As part of my strengths project, I’m working on helping people get things done. So you wanna get something done? Set the goal, and make it SMART, as in:
Okay, I’ll admit I’ve talked about goals before in this very blog. This is a different twist.
Maybe you’re trying to start a mindfulness meditation practice (and please see Kabat-Zinn for wonderful ideas on the nature of such a practice). So you tell yourself on Saturday you’ll practice meditating daily. Of course, you meditate on Saturday, and maybe Sunday. By the following Saturday (I like weeks for tracking progress, but it’s entirely up to you) you barely even remember you set the goal of starting your practice, much less know how much you accomplished, what’s left to do, etc. With SMART goals, you can assess progress, and more.
For starters, be specific. I’m going to start a mindfulness meditation practice by meditating daily. Okay. Nice and clear. If I wanted to be a little more specific I could say I’m going to meditate every morning at 5:45AM for 15 minutes. Now that would be quite clear and specific. Generally speaking, experts prefer goals stated as positives (I’m going to…) versus negatives (I’m not going to…). It feels better.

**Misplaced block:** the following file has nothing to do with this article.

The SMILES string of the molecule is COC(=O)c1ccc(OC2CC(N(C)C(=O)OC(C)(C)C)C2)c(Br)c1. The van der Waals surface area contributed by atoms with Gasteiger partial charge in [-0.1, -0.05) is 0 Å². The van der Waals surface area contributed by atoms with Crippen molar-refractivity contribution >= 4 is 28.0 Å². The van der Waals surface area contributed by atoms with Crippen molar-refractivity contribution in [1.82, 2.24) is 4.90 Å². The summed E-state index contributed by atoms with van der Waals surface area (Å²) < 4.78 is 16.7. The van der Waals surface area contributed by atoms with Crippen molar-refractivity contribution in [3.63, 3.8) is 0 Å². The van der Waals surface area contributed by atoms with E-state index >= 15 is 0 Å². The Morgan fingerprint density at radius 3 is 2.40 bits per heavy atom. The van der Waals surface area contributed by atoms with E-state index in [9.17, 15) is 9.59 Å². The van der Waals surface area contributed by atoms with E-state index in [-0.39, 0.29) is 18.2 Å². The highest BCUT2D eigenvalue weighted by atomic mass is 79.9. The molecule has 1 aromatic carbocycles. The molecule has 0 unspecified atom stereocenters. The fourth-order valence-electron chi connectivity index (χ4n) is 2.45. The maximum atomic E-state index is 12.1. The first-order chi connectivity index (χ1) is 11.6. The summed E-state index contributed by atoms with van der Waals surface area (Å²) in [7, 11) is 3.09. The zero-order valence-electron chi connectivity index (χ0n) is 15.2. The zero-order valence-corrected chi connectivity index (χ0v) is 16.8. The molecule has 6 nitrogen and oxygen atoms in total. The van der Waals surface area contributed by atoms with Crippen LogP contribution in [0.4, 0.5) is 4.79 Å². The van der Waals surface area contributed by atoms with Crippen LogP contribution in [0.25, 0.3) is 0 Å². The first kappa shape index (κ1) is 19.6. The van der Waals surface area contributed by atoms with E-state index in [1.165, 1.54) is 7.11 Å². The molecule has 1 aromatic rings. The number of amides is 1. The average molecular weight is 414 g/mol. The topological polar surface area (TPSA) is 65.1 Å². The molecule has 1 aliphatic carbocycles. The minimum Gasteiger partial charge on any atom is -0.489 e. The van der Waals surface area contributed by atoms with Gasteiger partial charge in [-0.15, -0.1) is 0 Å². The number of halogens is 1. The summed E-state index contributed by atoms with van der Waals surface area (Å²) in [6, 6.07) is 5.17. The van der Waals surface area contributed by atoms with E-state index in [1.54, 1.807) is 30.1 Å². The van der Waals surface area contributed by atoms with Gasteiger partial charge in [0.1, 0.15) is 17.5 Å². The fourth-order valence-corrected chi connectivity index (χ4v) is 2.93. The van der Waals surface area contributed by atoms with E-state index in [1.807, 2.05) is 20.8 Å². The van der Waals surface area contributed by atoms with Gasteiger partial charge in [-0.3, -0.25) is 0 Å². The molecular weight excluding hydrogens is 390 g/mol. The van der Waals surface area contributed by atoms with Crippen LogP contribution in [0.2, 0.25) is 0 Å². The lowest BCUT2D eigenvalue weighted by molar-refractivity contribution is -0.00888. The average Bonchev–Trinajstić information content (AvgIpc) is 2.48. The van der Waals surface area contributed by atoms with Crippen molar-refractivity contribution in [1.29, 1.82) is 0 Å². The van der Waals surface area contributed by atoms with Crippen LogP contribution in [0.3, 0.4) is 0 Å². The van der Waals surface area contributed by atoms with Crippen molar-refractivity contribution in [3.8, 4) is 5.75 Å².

Next, I’m going to measure my progress. Either I meditated daily or not, right? Quite right and often motivating in and of itself. It’s very nice to be able to say that you’ve done something two days in a row, three days, etc.
Attainable and realistic are similar. I like to think of attainable as reflecting the notion that I can actually do it. I can meditate daily. Attainable goals are usually performance goals (e.g., doing it daily), not outcome goals (e.g., in a week I’ll feel more relaxed as a result of meditating).
Realistic is an answer to the question: am I really going to do it? Really? Maybe I’d decide that I’m only going to meditate on the days I don’t run, just to be realistic.
Finally, time-bound. Can I track my progress in time. Of course, daily, specific, measurable goals are usually trackable. Tracking give the thing an urgency. I’m going to see how many days out of the next seven I can do this. It also makes it tangible. You can see your progress by tracking it in your planner, on http://www.joesgoals.com/ or in some other concrete manner. In other words, I highly recommend writing it down. The progress makes you feel good.
So go for it and make it SMART. And Namaste.